In a normal year, I would have picked up a new Christmas ornament or two during various trips and travels, but since it’s 2020, I decided to make my own, using the iron oxide printing technique I wrote up in Beyond The Manual:
The text is taken from the song “Julian of Norwich,” whose lyrics are in turn taken from 14thc anchoress and mystic Julian of Norwich’s book Revelations of Divine Love, which is the first book in the English language known to have been written by a woman. The sentiment seemed appropriate for the close of 2020.
The ornament itself was cut out of a quarter inch slab of stoneware clay using a cookie cutter. This glaze is a little finicky and tends to craze (those fine cracks you see), but that doesn’t impact the iron oxide fusing process (it crazes during firing in the kiln, not in the laser). Here’s the bell before I lasered it (center):
This was just the test run; I have a batch of bells ready to etch (and another batch firing today), so this weekend I’ll etch the whole set to give as gifts to family and friends.
That is so dang cool! I really like the quote too.
Your friends and family will love these! Nice design and appropriate quote.
Those are splendid! I love the quote, very appropriate!
I would really like to try a complex design on greenware then left in water for anything not metasilicate let get soft and melt away leaving what was lasered.
Terrific! The quote is wonderful!
Love the completed one. The colors are beautiful.
I haven’t tried greenware yet, but based on the results I got from lasering bisque, I suspect the result would be too fragile to do much with–lasering bisque definitely creates vitrified lines, but they’re not smooth. They’re made up of bubbles and pebbles of glassy material. Without the surrounding bisque, I think they’d fall apart. Results may vary based on clay body; I’ve only tried it on groggy stoneware. A smooth porcelain might react differently.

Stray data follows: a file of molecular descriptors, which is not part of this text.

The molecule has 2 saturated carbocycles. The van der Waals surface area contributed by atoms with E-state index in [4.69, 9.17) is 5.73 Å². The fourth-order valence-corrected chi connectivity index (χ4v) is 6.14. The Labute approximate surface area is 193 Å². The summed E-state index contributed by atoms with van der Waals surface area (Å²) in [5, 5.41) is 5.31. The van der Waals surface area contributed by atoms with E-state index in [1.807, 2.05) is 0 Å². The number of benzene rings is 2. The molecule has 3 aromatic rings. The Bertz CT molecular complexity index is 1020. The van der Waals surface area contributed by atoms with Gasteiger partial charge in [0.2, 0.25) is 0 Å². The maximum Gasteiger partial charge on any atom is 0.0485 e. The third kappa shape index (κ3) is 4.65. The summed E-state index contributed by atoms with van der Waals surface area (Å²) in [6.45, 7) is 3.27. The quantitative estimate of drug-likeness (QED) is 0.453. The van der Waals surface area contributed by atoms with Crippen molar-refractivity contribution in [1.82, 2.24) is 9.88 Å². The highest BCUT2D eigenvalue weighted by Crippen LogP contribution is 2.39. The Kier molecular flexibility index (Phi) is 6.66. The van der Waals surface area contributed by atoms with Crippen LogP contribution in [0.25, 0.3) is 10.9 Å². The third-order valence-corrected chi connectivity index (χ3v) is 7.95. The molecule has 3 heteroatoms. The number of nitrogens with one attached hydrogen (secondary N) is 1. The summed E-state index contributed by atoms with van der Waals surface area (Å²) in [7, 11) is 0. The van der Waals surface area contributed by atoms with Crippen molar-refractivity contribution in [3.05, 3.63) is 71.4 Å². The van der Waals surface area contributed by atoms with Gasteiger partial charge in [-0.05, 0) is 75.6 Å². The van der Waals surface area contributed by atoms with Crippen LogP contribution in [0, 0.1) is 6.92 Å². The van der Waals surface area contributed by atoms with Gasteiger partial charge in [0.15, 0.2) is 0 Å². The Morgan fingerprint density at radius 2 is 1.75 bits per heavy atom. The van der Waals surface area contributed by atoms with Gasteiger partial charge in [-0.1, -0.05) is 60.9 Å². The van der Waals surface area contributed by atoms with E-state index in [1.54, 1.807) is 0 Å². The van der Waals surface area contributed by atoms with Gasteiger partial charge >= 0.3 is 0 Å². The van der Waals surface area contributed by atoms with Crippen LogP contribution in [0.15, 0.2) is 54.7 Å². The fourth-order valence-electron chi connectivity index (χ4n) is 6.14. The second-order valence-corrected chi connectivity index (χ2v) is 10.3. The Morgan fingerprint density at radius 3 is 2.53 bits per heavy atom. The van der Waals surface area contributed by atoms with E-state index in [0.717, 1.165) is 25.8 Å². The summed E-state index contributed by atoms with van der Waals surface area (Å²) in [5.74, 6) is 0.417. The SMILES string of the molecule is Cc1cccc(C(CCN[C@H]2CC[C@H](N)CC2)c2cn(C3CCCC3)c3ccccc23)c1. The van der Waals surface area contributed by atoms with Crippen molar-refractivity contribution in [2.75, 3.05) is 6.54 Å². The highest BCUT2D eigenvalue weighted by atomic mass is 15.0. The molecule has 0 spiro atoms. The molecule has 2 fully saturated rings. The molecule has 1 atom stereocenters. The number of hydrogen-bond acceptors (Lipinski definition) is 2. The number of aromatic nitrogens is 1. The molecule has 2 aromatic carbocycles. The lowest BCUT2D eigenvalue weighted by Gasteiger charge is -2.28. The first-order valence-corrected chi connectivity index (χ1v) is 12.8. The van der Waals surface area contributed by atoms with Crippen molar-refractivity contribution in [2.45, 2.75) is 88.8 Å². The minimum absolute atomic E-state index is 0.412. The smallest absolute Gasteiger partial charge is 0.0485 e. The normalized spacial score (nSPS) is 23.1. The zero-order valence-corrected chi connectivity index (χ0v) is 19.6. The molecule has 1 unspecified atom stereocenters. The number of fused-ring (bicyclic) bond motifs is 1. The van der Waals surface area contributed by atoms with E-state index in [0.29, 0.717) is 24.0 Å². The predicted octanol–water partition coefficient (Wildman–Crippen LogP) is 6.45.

When it comes to shaping clay, though, my best results so far have come from using the laser to make molds. Even my heavily grogged stoneware is able to take a decent level of detail from a plywood mold dusted with cornstarch. I haven’t tried it yet, but I suspect that doing 3D engraves to make a positive from which to make a traditional plaster or silicon mold would also produce good results.
I was actually thinking Raku clay as it is supposed to take heat shock well. I have done a lot of work with cone 10 stoneware and porcelain and the amount of shrinkage alone would tear the design apart. Even the Raku would need to be rolled very dry or even pressed so the particles were not as far apart so would shrink less. Most engineered ceramics is often pressed at extreme pressures, I had thought to control shrinkage but perhaps there is more. I think that Raku uses a lot of grog as well, and there are fine frits of borosilicate glass sold for glazes that might hold the bits together while hot, but I think a lot of R&D is needed.
Thank you very much! as yours is the first results data I have found and all data is useful.
Making deeply engraved designs for press molds is of course an easy option.
If it helps, here’s a test of various powers and speeds on ^6 stoneware bisque:
As you can see, the result is closer to glass than ceramic.
I’m meaning to write up my findings for various experiments, but we should probably take that to Beyond The Manual.
Ah, sorry @rbtdanforth, I meant we should start a separate topic, not move this thread to BTM. I can move the laser test picture to a new post if it doesn’t belong in MoaGF, but Lasers + Ceramics is a much broader topic that probably deserves its own thread, rather than being buried in replies to this one.